NEW YORK - Interest-rate movements called the shots on Wall Street for the second straight day.

The bond market recovered yesterday, bringing stocks along with it, a day after panicky selling pushed long-term borrowing rates to their highest level in six months.

Stock indicators rose more than 1 percent, including the Dow Jones industrial average, which gained almost 104 points.

The yield on the 10-year Treasury note, a widely used benchmark for mortgages and other kinds of loans, moved decisively lower to 3.62 percent from 3.75 percent the day before as investors were relieved to see ample demand at an auction for Treasury debt.

The note's yield had surged the day before, triggering a sell-off in stocks, on concerns that a flood of U.S. government debt coming to market this year would overwhelm demand. Besides raising borrowing costs for the government, higher yields on long-term Treasuries could threaten a recovery by driving up borrowing costs for consumers.

The Dow rose 103.78, or 1.25 percent, to 8,403.80. The S&P 500 index rose 13.77, or 1.54 percent, to 906.83, and the Nasdaq composite index advanced 20.71, or 1.20 percent, to 1,751.79.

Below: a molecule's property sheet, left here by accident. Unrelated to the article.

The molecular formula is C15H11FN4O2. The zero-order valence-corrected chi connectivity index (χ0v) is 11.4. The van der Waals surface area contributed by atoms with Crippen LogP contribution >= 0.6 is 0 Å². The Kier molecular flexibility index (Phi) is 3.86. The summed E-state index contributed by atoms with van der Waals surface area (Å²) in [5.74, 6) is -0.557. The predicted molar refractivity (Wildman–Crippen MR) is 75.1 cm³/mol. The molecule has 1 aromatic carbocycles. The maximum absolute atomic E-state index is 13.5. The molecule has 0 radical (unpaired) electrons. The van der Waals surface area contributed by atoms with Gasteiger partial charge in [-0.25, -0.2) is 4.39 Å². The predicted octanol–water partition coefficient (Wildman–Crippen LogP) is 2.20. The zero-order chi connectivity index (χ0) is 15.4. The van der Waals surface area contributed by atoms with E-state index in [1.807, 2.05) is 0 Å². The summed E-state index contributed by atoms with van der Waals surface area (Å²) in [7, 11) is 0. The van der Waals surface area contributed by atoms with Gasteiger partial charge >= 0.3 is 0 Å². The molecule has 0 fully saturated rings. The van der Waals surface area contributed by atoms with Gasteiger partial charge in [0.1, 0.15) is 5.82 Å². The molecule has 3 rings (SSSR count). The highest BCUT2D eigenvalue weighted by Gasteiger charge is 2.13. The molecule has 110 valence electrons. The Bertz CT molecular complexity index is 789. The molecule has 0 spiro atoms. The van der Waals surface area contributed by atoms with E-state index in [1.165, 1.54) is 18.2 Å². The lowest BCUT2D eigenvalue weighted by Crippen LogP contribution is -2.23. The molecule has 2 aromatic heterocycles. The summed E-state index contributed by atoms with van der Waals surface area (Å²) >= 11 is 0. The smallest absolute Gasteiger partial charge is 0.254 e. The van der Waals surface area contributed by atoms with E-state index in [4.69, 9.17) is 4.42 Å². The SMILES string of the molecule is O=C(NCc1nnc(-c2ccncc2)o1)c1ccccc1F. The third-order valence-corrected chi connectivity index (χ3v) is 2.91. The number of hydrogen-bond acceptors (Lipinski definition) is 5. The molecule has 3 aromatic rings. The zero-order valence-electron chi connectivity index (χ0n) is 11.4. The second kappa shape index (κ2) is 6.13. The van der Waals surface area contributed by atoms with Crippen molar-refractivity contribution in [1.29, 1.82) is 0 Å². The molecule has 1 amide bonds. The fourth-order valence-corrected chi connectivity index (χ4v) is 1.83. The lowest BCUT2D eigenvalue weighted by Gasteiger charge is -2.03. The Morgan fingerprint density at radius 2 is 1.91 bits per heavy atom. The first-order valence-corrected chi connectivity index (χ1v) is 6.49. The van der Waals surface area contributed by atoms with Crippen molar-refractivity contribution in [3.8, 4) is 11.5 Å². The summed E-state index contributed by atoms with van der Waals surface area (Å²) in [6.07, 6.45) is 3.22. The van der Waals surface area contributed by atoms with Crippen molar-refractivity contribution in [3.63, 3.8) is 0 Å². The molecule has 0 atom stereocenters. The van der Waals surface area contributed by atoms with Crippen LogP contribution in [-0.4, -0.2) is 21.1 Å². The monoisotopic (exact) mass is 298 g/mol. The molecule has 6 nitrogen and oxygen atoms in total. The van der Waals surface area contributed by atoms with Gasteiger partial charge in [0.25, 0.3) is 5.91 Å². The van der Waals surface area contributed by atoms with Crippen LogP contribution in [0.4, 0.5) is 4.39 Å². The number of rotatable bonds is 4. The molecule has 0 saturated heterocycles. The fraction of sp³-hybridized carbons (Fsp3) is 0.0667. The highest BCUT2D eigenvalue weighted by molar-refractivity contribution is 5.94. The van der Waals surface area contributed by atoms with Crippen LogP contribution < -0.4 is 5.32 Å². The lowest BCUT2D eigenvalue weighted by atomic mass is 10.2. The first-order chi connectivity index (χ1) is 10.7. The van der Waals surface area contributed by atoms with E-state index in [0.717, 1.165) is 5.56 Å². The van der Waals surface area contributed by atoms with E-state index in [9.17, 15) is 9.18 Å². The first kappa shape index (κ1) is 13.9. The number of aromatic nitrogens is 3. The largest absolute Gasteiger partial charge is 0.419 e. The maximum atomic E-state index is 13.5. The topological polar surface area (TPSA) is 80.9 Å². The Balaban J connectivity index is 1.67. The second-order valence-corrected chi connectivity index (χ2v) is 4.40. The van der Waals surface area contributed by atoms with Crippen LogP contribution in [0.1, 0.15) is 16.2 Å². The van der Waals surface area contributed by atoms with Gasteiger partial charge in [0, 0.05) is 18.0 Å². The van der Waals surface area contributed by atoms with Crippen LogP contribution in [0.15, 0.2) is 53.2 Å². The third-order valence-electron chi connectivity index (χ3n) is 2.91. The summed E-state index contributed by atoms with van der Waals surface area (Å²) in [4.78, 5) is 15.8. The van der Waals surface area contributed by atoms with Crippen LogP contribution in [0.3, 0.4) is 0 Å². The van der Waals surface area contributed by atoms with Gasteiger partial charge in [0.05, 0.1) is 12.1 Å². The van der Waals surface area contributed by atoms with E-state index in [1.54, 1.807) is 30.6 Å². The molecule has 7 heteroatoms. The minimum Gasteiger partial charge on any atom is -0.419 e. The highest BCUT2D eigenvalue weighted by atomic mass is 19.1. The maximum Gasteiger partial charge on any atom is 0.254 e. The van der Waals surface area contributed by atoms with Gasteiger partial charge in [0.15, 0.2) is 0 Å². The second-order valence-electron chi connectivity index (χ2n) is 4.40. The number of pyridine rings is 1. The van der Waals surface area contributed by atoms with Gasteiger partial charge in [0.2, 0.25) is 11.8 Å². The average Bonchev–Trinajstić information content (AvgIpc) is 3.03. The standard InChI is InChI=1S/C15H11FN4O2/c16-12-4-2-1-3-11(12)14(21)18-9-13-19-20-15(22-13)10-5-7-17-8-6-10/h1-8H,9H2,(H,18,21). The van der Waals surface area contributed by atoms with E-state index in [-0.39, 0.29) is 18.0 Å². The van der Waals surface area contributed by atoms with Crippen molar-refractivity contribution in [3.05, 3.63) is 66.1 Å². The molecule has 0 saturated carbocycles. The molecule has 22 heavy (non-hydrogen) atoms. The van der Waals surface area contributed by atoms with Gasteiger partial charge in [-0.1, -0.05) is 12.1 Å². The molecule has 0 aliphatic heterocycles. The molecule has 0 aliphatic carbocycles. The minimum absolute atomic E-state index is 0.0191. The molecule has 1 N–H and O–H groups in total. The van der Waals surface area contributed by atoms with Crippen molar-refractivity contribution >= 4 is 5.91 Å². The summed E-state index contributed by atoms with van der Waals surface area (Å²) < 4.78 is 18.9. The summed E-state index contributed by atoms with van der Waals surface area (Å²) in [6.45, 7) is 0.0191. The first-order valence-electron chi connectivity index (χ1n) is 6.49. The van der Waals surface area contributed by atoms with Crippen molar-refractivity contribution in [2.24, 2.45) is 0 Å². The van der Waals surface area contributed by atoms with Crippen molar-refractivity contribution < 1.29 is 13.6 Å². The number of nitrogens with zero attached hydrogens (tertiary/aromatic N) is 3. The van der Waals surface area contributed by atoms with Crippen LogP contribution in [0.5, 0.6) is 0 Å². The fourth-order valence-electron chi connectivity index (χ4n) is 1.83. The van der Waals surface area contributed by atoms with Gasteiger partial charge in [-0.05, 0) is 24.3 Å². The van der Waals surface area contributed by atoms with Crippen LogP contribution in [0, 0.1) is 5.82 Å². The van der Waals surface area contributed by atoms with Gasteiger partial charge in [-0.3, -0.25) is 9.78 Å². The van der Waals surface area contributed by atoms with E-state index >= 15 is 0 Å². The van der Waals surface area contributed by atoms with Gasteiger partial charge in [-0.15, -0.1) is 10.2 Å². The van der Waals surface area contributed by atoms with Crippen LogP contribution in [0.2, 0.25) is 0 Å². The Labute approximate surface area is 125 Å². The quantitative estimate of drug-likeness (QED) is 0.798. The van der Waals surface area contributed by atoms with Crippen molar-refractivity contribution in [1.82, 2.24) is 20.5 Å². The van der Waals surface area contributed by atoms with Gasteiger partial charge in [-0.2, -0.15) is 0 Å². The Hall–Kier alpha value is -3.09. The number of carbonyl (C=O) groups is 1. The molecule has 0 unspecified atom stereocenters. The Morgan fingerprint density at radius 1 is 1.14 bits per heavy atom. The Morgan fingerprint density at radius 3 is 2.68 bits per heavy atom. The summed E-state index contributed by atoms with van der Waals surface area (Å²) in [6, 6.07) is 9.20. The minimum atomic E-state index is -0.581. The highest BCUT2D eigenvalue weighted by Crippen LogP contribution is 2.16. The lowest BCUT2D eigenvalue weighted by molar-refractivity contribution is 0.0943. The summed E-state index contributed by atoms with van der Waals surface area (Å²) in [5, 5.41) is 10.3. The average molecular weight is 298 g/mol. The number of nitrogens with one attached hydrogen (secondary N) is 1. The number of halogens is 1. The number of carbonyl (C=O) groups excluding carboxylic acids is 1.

Light, sweet crude rose $1.63 to settle at $65.08 a barrel on the New York Mercantile Exchange, a six-month high. Marathon Oil Corp. jumped $1.77, or 6.05 percent, to $31.01, and Devon Energy Corp. rose $2.02, or 3.35 percent, to $62.31.

Stocks of home builders fell after poor housing data came out and on worries that mortgage rates could move higher. Toll Bros. Inc., of Horsham, fell 58 cents, or 3.22 percent, to $17.44, while Beazer Homes USA Inc. fell 18 cents, or 7.00 percent, to $2.39.

Financial stocks rose. JPMorgan Chase & Co. rose $1.99, or 5.74 percent, to $36.65, while PNC Financial Services Group rose $2.55, or 6.20 percent, to $43.66.

Investors were also focusing on General Motors Corp., which said a committee of bondholders agreed to a sweetened deal to erase some of GM's unsecured debt in exchange for stock. The agreement may not prevent the automaker from seeking bankruptcy protection, but investors are eager for any signs that a reorganization would be orderly. GM shares fell 3 cents, or 2.61 percent, to $1.12.

In other trading yesterday, the Russell 2000 index of smaller companies rose 2.35, or 0.48 percent, to 492.21.

Britain's FTSE 100 fell 0.7 percent, Germany's DAX index fell 1.4 percent, and France's CAC-40 slid 0.9 percent. Japan's Nikkei stock average edged up 0.1 percent.